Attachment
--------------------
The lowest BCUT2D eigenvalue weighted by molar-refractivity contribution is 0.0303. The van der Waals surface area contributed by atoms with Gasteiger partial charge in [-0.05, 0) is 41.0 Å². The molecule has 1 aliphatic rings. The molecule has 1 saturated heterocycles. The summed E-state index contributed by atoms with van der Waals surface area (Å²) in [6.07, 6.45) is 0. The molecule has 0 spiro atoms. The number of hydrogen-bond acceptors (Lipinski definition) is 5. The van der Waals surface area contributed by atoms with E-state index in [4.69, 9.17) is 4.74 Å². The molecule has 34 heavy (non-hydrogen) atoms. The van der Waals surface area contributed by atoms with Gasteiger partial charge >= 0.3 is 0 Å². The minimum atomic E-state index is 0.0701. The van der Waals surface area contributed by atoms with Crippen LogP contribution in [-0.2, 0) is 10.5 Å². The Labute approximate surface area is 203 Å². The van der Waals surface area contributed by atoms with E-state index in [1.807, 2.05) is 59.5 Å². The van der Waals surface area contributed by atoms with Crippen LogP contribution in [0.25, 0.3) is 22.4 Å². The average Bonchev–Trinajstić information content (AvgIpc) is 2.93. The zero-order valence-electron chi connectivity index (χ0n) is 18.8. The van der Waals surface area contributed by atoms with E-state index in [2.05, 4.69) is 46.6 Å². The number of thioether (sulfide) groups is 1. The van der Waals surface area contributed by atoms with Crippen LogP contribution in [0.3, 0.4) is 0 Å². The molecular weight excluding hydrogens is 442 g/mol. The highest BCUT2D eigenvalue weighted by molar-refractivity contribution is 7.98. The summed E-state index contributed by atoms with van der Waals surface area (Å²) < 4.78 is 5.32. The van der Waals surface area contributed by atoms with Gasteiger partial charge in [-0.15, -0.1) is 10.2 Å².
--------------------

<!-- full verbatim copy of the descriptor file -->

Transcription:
The lowest BCUT2D eigenvalue weighted by molar-refractivity contribution is 0.0303. The van der Waals surface area contributed by atoms with Gasteiger partial charge in [-0.05, 0) is 41.0 Å². The molecule has 1 aliphatic rings. The molecule has 1 saturated heterocycles. The summed E-state index contributed by atoms with van der Waals surface area (Å²) in [6.07, 6.45) is 0. The molecule has 0 spiro atoms. The number of hydrogen-bond acceptors (Lipinski definition) is 5. The van der Waals surface area contributed by atoms with E-state index in [4.69, 9.17) is 4.74 Å². The molecule has 34 heavy (non-hydrogen) atoms. The van der Waals surface area contributed by atoms with Gasteiger partial charge >= 0.3 is 0 Å². The minimum atomic E-state index is 0.0701. The van der Waals surface area contributed by atoms with Crippen LogP contribution in [-0.2, 0) is 10.5 Å². The Labute approximate surface area is 203 Å². The van der Waals surface area contributed by atoms with E-state index in [1.807, 2.05) is 59.5 Å². The van der Waals surface area contributed by atoms with Crippen LogP contribution in [0.25, 0.3) is 22.4 Å². The average Bonchev–Trinajstić information content (AvgIpc) is 2.93. The zero-order valence-electron chi connectivity index (χ0n) is 18.8. The van der Waals surface area contributed by atoms with E-state index in [2.05, 4.69) is 46.6 Å². The number of thioether (sulfide) groups is 1. The van der Waals surface area contributed by atoms with Crippen LogP contribution in [0.3, 0.4) is 0 Å². The molecular weight excluding hydrogens is 442 g/mol. The highest BCUT2D eigenvalue weighted by molar-refractivity contribution is 7.98. The summed E-state index contributed by atoms with van der Waals surface area (Å²) < 4.78 is 5.32. The van der Waals surface area contributed by atoms with Gasteiger partial charge in [-0.15, -0.1) is 10.2 Å².